All I'm saying is: to me, it looks like starting a company is as easy as falling off a log - provided you have an idea.  The hard bit is growing a company, keeping it good and avoiding the Peter Principle.

Wednesday, November 22, 2006

Introduction to Agile presentation online

Earlier this week I gave an Introduction to Agile presentation to a small company in central London.  This was a private presentation so no big conference or other named speakers.

Here is that presentation, please feel free to let me have your comments.  Did I miss anything?  How would you have done it differently?

And of course, if you would like me to deliver a similar presentation to your organization please get in touch.


Friday, November 17, 2006

Book review: Weinberg on Writing

As regular readers will have noticed I Write.  I write this blog, I occasionally contribute to ACCU journals – although I have contributed a lot more in the past – and I’m half way to writing a book. (I expect to sign the contract before Christmas now.)  Recently, I’ve become aware of the need to improve my writing so I thought I’d so in the time honoured way: by reading a book.  When someone recommended Weinberg on Writing I decided this was the book for me.

Gerry Weinberg is a minor legend in the computing field.  He’s probably most famous for one of his early books, The Psychology of Computer Programming (get the Silver Anniversary Edition) - it was in this book that he coined the term “Ego-less Programming”.  Since then he’s gone on to write many more books – if his publisher’s description is to be believed over 40.

(While we’re on the subject of Weinberg’s books, a quick note to my friend who asked me earlier today “How much should I charge for my consultancy services?”  The answer is in Weinberg’s The Secrets of Consulting even if you are not a consultant this book is worth reading.  There is lots of good advice for work and life generally.) 

In Weinberg on Writing he sets out to describe his Fieldstone method of writing.  Basically, this method entails collecting lots and lots of ideas for book section and assembling them into different books.  There is other advice for writers here but this is the subject he comes back to again and again.  As it happened, this technique isn’t a million miles from the way I write.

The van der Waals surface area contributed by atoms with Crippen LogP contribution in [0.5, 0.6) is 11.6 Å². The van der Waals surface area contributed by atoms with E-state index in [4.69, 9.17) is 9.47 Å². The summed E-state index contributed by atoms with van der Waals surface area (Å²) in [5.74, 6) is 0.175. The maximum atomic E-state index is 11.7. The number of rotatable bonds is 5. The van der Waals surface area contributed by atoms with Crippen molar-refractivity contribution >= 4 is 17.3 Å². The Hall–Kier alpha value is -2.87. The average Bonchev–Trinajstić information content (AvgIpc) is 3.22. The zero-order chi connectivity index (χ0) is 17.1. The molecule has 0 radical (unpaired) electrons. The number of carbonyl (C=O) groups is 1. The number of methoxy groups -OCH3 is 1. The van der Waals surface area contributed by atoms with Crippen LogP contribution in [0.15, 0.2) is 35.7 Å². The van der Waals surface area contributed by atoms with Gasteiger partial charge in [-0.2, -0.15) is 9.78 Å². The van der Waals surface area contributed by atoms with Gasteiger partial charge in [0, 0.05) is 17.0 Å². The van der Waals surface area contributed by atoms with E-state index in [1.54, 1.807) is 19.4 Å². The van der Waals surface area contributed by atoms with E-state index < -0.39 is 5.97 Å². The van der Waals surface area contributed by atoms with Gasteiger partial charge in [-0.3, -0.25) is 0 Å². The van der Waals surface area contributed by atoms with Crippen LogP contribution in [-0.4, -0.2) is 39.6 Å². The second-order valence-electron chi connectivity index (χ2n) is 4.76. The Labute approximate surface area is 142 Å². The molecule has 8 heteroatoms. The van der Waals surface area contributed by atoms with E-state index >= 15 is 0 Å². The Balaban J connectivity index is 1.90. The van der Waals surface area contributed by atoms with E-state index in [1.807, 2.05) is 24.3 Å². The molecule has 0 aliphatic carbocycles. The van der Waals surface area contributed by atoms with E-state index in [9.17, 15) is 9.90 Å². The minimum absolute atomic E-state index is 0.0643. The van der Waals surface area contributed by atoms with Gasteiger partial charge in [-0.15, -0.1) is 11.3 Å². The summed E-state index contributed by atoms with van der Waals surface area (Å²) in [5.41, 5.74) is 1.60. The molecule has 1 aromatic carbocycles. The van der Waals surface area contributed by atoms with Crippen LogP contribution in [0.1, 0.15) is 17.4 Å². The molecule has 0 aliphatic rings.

Weinberg spends a lot of time on describing how to find and collect the fieldstones needed to write the book.  My problem tends to be the reverse.  I’m forever collecting stones, I see interesting ideas everywhere, its a question of finding the time to put these stones in good homes that I have.  Still, the blog and the current book use up lots.

I liked the book and although I found it covered a lot of territory I had already visited I still found good advice.  I probably would have found more value if I had completed more of the exercises he describes for budding writers.  I didn’t find any significant revelations in the book so in that way I was a little disappointed but again, I think thats because I’ve already addressed some of the issues in my own way.

If you are a budding writer then I highly recommend this book – and I recommend doing his exercises.  And if your not a budding writer then keep your eyes open for Weinberg’s other books, none of the others are about writing, many are about computing but not all, and they are all well written and useful.


Thursday, November 09, 2006

IT does matter - at least sometimes

Ever since Nicholas Carr wrote IT doesn't matter there has been a well publicised debate on the real value of IT in modern businesses.  Sometimes Carr is right, commodity hardware and commodity software is good enough, there is no competitive advantage to be gained by going beyond cheap commodity products.

But sometimes IT does matter.  Sometimes IT can be the source of competitive advantage, sometimes it can help you do things you couldn't do otherwise.  I'm always on the look out for these instances and the front page of today's Financial Times gives a great example.

The London Stock Exchange (LSE) has just announced half year profits up from £26m to £76 - yes a three fold increase.  This is on trading volume up 42% to 744bn shares.  And the reason?  An improved IT system.

Over the last 10 years stock exchanges - and related institutions - have switched to electronic trading systems.  These have multiple advantages over the old "open outcry" systems: accuracy, speed, process automation, etc. etc.  Perhaps one of the biggest benefits is that electronic trading systems allow fully automated trading, a computer programmed with the right algorithms can conduct the trading.  This is more than just automating the process it is a radical change in the basis of share trading system and has helped hedge funds reach their current position.

Earlier this year the LSE introduced a new version of its trading system, SETS.  In reality this probably meant a software upgrade, perhaps a hardware upgrade, maybe even bandwidth upgrades.  The hardware is commodity boxes (Sun boxes I think) and the bandwidth is purchased from regular communication providers, the software is the interesting bit, this is specific to the LSE.  A change to the system usually means a software upgrade, and sometimes this can go wrong - like it did earlier this week at the London Metals Exchange (LME).